As an end user, is it worth taking these risks on a smaller company? The answer depends on sophistication of the requirement. If the requirement can be met out-of-the box and the current generation of technology meets your needs, then it’s fine to go with the big company. The reality of non-innovation and crappy integration from a big company isn’t a concern. As long as the existing feature set solves your problems, you’ll be OK.
It’s when you are looking at either a less mature market or requirements that are not plain vanilla where the decision becomes a bit murky. Ultimately it rests on your organization’s ability to support and integrate the technology yourself, since you can’t guarantee that the smaller company will survive or innovate for any length of time. But there are risks in working with large companies as well. Don’t forget that acquired products languish or even get worse (relative to the market) once acquired, and the benefits of integration don’t necessarily materialize. So the pendulum swings both ways in evaluating risks relative to procurement.
And you thought risk management was only about dealing with the risk of attack?
There are some tactics end users can use to swing things the right way. Understand that while negotiating the original PO with a small company, you have leverage. You can get them to add features you need or throw in deployment resources or cut the price (especially at the end of the quarter). Once the deal closes (and the check clears), they’ll move onto the next big deal. They have to – the small company is trying to survive. So get what you can before you cut the check.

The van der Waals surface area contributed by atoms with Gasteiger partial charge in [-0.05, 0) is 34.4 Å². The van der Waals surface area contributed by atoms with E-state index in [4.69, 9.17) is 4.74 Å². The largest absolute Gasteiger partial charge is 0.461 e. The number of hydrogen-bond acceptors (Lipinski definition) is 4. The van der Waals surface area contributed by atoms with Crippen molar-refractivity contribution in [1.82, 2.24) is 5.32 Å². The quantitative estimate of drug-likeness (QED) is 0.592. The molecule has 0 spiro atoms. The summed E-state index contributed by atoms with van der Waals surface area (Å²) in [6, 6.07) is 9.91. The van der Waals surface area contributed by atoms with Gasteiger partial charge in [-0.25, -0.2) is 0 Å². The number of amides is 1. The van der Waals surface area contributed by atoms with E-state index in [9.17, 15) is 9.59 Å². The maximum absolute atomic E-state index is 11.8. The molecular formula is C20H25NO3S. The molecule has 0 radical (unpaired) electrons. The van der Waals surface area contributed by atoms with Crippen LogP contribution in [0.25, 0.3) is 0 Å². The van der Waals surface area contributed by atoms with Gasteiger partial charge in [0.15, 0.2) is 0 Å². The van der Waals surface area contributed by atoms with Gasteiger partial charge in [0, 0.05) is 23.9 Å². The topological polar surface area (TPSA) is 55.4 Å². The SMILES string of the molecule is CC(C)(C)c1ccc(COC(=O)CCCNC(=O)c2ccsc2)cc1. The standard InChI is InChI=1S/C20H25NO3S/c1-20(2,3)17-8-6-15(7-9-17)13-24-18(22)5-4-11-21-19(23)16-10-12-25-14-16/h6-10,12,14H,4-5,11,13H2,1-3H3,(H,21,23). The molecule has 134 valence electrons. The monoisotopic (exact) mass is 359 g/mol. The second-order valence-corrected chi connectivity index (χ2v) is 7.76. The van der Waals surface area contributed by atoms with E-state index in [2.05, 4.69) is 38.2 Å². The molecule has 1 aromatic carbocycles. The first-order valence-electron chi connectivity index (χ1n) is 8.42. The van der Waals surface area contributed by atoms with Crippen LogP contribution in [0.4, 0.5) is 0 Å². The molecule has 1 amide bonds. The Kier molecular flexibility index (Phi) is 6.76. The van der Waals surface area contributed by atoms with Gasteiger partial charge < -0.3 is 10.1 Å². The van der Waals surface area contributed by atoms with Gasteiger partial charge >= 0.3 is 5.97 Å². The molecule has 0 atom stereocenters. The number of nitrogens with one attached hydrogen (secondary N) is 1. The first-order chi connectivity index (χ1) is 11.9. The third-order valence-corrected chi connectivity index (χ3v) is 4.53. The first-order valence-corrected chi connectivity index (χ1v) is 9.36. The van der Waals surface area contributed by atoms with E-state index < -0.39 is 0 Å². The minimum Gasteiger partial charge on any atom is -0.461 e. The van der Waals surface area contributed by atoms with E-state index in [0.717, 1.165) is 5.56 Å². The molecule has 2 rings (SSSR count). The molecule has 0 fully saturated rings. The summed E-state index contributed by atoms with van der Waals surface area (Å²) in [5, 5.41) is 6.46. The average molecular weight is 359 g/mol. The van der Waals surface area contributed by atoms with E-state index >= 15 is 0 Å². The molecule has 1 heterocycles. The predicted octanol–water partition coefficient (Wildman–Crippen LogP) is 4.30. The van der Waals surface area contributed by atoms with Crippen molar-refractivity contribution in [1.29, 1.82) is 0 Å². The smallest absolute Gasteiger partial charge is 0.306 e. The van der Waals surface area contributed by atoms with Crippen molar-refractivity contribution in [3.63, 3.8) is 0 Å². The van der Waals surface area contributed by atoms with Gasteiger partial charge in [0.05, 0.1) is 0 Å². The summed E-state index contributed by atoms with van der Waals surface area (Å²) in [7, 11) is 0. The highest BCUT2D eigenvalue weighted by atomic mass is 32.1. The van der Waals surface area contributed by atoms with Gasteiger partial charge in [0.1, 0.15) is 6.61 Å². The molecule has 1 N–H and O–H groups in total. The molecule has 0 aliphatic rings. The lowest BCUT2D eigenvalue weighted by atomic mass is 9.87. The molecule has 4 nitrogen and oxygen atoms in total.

So back to the topic of this post: are we going to see a return of the security start-up? Can smaller security companies survive and prosper in the face of competition from multi-billion dollar behemoths? We think there is a role for the security start-up, providing innovation and responsiveness to customer needs – something big companies do poorly. But the secret is to find the small companies that act big. Not by being slow, lumbering, and bureaucratic, but by aligning with powerful OEM and reseller partners to broaden market coverage. And having strong technology alliances to deliver a broader product than a small company can deliver themselves.
Yes, it’s possible, but we don’t see a lot of it. There are very few small companies out there doing anything innovative. That’s the real issue. Even if you wanted to work with a small company, finding one that has the right mix of decent product in a growing market, non-horrifying balance sheet and funding prospects, and interesting roadmap is not easy. That’s the real downside of the big company/small company pendulum. For the last few years, fewer and fewer new security companies have been funded (as investors tried to make their existing investments work), and that’s resulted in fewer companies and (much) less innovation.
With the lack of liquidity (no IPO market, few high multiple M&A deals), it’s hard to see how this might change any time soon. VCs won’t jump back in until they think they can make money. There are still a lot of crappy small companies out there trying to get bought, so the buyers can be picky and drive hard bargains. That means end users will be working with bigger companies (with all the heartburn that entails) for the foreseeable future. The market could improve, welcoming small outfits and lots of innovation – it just doesn’t seem likely, at least for a couple of years.